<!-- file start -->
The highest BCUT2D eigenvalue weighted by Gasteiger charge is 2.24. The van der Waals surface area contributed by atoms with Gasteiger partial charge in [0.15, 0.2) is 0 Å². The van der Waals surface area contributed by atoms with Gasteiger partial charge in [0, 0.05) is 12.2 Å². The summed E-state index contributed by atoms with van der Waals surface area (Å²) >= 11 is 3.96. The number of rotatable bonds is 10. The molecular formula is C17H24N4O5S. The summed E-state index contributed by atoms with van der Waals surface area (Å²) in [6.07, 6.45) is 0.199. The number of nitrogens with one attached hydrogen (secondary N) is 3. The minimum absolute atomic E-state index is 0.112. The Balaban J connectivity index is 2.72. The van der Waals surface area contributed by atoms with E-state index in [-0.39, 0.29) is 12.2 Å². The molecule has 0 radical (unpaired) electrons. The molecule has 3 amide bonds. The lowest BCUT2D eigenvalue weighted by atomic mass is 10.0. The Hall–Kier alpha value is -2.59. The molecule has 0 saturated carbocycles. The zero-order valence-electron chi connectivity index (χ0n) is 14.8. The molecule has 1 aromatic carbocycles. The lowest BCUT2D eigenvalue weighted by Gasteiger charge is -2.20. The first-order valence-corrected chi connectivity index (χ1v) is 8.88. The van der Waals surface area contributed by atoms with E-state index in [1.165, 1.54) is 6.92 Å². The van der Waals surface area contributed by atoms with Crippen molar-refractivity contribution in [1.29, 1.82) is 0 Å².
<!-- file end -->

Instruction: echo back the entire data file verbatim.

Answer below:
The highest BCUT2D eigenvalue weighted by Gasteiger charge is 2.24. The van der Waals surface area contributed by atoms with Gasteiger partial charge in [0.15, 0.2) is 0 Å². The van der Waals surface area contributed by atoms with Gasteiger partial charge in [0, 0.05) is 12.2 Å². The summed E-state index contributed by atoms with van der Waals surface area (Å²) >= 11 is 3.96. The number of rotatable bonds is 10. The molecular formula is C17H24N4O5S. The summed E-state index contributed by atoms with van der Waals surface area (Å²) in [6.07, 6.45) is 0.199. The number of nitrogens with one attached hydrogen (secondary N) is 3. The minimum absolute atomic E-state index is 0.112. The Balaban J connectivity index is 2.72. The van der Waals surface area contributed by atoms with E-state index in [-0.39, 0.29) is 12.2 Å². The molecule has 0 radical (unpaired) electrons. The molecule has 3 amide bonds. The lowest BCUT2D eigenvalue weighted by atomic mass is 10.0. The Hall–Kier alpha value is -2.59. The molecule has 0 saturated carbocycles. The zero-order valence-electron chi connectivity index (χ0n) is 14.8. The molecule has 1 aromatic carbocycles. The lowest BCUT2D eigenvalue weighted by Gasteiger charge is -2.20. The first-order valence-corrected chi connectivity index (χ1v) is 8.88. The van der Waals surface area contributed by atoms with E-state index in [1.165, 1.54) is 6.92 Å². The van der Waals surface area contributed by atoms with Crippen molar-refractivity contribution in [1.29, 1.82) is 0 Å².